8. Herold, B. (2019, February 20). What It Takes to Move From 'Passive' to 'Active' Tech Use in K-12 Schools. Retrieved from https://www.edweek.org/ew/articles/2016/06/09/what-it-takes-to-move-from-passive.html

  9. Hughes, J. (2020). Getting to Know Generation Alpha: 10 Takeaways for Higher Ed. Keystone: Academic Solutions.

  10. Kaplan, S. (1995). The restorative benefits of nature: Toward an integrative framework. Journal of Environmental Psychology, 15(3), 169-182. doi:10.1016/0272-4944(95)90001-2

  11. Landon, A. C., Woosnam, K. M., Kyle, G. T., & Keith, S. J. (2020). Psychological Needs Satisfaction and Attachment to Natural Landscapes. Environment and Behavior, 0013916520916255.

  12. Mattar, J. (2018). Constructivism and connectivism in education technology: Active, situated, authentic, experiential, and anchored learning. RIED. Revista Iberoamericana de Educación a Distancia, 21(2), 201-217.

  13. McCrindle, M., & Fell, A. (2020). Understanding Generation Alpha. McCrindle. Retrieved October 7, 2021, from https://generationalpha.com/wp-content/uploads/2020/02/Understanding-Generation-Alpha-McCrindle.pdf.

  14. Neuroscience News. (2020, November 9). Human Wilderness Connection Has Psychological Roots and Could Reduce Disease Risk. Neuroscience News. https://neurosciencenews.com/wilderness-connection-psychology-17260/.

  15. Pomerantz, J. (2019, October 10). XR for Teaching and Learning. Retrieved from https://library.educause.edu/resources/2019/10/xr-for-teaching-and-learning

  16. Posey, A. (2021, January 13). Universal design for Learning (UDL): A teacher's guide. Retrieved February 11, 2021, from https://www.understood.org/en/school-learning/for-educators/universal-design-for-learning/understanding-universal-design-for-learning

  17. Siemens, G. (2017, January 1). Connectivism. Press Books. Retrieved October 7, 2021, from https://lidtfoundations.pressbooks.com/chapter/connectivism-a-learning-theory-for-the-digital-age/.

  18. Smith, G. (2016, December 24). The Past, Present and Future of Place-Based Learning. Getting Smart. https://www.gettingsmart.com/2016/11/past-present-and-future-of-place-based-learning/.

  19. Telzer, E. H., Kwon, S. J., & Jorgensen, N. A. Neurobiological Development in Adolescence and Young Adulthood: Implications for Positive Youth Adjustment.

  20. Teton Science Schools. (2021, January 21). Getting Started With Place-Based Education, Step-by-Step. Teton Science Schools. https://www.tetonscience.org/getting-started-with-place-based-education-step-by-step/.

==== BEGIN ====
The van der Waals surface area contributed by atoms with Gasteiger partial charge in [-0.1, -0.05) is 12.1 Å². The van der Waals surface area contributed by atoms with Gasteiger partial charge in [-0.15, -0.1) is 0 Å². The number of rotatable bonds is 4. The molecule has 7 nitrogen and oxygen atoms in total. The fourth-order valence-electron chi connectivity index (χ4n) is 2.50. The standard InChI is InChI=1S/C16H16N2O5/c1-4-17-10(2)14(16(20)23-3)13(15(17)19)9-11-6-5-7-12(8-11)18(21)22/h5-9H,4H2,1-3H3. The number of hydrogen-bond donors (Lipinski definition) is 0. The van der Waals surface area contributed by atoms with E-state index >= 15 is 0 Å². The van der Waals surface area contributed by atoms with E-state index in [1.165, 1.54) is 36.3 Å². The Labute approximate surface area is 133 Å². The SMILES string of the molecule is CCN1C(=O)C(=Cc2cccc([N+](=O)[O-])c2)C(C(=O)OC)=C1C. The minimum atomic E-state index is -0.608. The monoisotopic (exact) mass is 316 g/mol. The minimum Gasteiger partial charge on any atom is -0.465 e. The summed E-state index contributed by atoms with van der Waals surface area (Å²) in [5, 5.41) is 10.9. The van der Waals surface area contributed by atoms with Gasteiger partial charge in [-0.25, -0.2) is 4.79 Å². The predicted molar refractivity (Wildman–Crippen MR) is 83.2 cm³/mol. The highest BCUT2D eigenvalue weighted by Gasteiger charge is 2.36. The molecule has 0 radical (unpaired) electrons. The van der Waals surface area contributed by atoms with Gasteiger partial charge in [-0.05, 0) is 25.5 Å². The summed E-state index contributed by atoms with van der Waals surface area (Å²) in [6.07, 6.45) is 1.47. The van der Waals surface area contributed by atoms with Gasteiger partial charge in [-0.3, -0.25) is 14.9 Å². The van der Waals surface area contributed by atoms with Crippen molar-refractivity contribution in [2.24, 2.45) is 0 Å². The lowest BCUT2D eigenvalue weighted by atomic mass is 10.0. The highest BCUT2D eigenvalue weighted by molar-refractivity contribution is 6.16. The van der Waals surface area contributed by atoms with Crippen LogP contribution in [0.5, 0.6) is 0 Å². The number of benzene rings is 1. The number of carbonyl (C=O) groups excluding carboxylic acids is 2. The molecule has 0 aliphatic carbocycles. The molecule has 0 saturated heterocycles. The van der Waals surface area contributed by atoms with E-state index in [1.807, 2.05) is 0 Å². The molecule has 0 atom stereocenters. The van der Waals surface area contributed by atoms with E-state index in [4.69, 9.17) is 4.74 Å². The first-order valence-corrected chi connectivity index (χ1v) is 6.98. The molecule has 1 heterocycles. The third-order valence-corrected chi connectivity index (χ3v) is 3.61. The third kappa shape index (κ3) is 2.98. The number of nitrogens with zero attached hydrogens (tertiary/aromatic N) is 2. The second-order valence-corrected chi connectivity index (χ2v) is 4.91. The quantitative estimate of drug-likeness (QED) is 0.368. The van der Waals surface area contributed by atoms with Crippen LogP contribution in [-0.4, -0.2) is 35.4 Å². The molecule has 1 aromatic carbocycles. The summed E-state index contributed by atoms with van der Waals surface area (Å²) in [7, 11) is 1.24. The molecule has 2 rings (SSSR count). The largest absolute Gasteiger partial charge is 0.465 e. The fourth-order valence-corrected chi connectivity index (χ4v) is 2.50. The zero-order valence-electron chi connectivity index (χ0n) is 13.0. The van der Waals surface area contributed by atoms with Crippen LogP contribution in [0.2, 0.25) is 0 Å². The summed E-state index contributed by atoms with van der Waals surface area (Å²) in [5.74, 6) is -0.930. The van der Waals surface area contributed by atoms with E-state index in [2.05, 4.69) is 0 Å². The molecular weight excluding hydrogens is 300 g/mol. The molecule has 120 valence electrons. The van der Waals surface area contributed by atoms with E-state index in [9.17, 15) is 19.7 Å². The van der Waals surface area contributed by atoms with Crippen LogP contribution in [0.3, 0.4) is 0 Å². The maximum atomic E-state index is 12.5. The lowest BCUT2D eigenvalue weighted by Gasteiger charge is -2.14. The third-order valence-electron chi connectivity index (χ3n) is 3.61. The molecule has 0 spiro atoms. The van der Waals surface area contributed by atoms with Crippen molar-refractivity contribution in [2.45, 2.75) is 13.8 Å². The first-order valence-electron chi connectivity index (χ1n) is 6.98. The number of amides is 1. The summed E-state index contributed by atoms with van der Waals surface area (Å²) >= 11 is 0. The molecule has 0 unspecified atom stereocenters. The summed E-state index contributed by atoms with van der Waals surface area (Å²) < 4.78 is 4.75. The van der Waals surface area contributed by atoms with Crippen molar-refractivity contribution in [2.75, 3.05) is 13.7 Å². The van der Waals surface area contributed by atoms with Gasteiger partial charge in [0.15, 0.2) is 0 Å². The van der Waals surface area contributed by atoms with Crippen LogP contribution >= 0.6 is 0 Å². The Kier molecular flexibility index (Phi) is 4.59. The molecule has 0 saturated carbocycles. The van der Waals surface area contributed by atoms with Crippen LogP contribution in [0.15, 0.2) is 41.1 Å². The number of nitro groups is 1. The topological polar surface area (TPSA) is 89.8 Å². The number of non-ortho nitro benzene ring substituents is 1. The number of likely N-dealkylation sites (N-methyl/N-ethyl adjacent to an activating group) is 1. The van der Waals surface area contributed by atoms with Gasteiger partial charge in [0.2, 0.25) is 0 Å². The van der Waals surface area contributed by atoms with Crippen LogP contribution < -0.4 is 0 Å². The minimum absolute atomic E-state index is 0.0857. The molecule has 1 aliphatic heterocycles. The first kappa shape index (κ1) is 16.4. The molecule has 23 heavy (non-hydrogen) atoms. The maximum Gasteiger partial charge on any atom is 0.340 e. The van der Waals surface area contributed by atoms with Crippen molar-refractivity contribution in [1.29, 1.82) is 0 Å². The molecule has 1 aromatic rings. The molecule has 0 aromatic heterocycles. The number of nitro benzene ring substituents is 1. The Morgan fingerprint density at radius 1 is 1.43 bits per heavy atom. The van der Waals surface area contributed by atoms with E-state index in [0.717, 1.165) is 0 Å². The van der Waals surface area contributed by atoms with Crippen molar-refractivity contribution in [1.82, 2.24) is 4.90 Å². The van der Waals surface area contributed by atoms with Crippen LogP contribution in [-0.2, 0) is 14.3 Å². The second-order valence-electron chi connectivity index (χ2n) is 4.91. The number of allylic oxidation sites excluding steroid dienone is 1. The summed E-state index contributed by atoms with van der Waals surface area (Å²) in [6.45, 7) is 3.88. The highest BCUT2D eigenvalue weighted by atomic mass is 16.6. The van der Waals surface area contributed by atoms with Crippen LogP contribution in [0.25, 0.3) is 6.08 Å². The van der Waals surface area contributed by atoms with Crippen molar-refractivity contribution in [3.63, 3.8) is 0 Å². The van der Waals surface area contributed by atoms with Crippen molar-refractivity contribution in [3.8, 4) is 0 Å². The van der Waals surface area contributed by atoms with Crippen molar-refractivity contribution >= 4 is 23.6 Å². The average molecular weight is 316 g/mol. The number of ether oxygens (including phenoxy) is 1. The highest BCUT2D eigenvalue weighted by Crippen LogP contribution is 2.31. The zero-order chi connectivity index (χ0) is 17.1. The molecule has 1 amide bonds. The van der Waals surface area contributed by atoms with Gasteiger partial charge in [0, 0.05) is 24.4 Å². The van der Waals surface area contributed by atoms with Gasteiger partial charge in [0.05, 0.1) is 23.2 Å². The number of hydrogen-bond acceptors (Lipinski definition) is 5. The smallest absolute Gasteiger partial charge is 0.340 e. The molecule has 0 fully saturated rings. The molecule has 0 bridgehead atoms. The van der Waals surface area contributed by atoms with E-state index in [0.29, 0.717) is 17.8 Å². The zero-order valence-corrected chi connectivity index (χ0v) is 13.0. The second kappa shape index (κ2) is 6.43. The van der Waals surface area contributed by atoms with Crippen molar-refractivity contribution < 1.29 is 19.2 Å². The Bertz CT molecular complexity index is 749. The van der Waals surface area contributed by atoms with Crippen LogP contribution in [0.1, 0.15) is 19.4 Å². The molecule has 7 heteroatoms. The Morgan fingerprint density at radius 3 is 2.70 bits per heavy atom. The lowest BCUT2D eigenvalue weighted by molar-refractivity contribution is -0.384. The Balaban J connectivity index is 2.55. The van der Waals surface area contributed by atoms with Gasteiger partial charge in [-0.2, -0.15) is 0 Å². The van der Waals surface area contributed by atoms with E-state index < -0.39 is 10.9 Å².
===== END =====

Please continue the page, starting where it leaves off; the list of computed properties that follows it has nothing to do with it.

21. Texas A&M Forest Service. Healthy Trees, Healthy Lives. Southern Group of State Foresters. https://www.southernforests.org/urban/healthy-trees-healthy-lives.

  22. Ulrich, R. S., Simons, R. F., Losito, B. D., Fiorito, E., Miles, M. A., & Zelson, M. (1991). Stress recovery during exposure to natural and urban environments. Journal of environmental psychology, 11(3), 201-230.

  23. Wentzel, K. R., Tomback, R., Williams, A., & McNeish, D. (2019). Perceptions of competence, control, and belongingness over the transition to high school: A mixed-method study. Contemporary Educational Psychology, 56, 55-66.

  24. World Economic Forum. (2016). The Future of Jobs. World Economic Forum. Retrieved October 7, 2021, from https://reports.weforum.org/future-of-jobs-2016/.

  25. Zmuda, A., Alcock, M., & Fisher, M. (2017, August 10). Meet generation alpha: Teaching the newest generation of students. Solution Tree Blog. Retrieved October 25, 2021, from https://www.solutiontree.com/blog/teaching-generation-alpha/.

BACK TO BLOG

Sustainability Unleashed: The Evolution of WELL

+

The Great Rebound: Belonging and Brand

+

Superpowered Design: A Case Study in Accessibility

+

Places Unplugged: Complete Communities

+

Generation Alpha: Understanding the Next Generation of Learners

+

The Great Carbon Debate: Human Habits vs. Technology

+

Blockchain Redefining the Data Center

+

Perspectives on the Power of Place

+

A Workplace Designed to Support Working Parents

+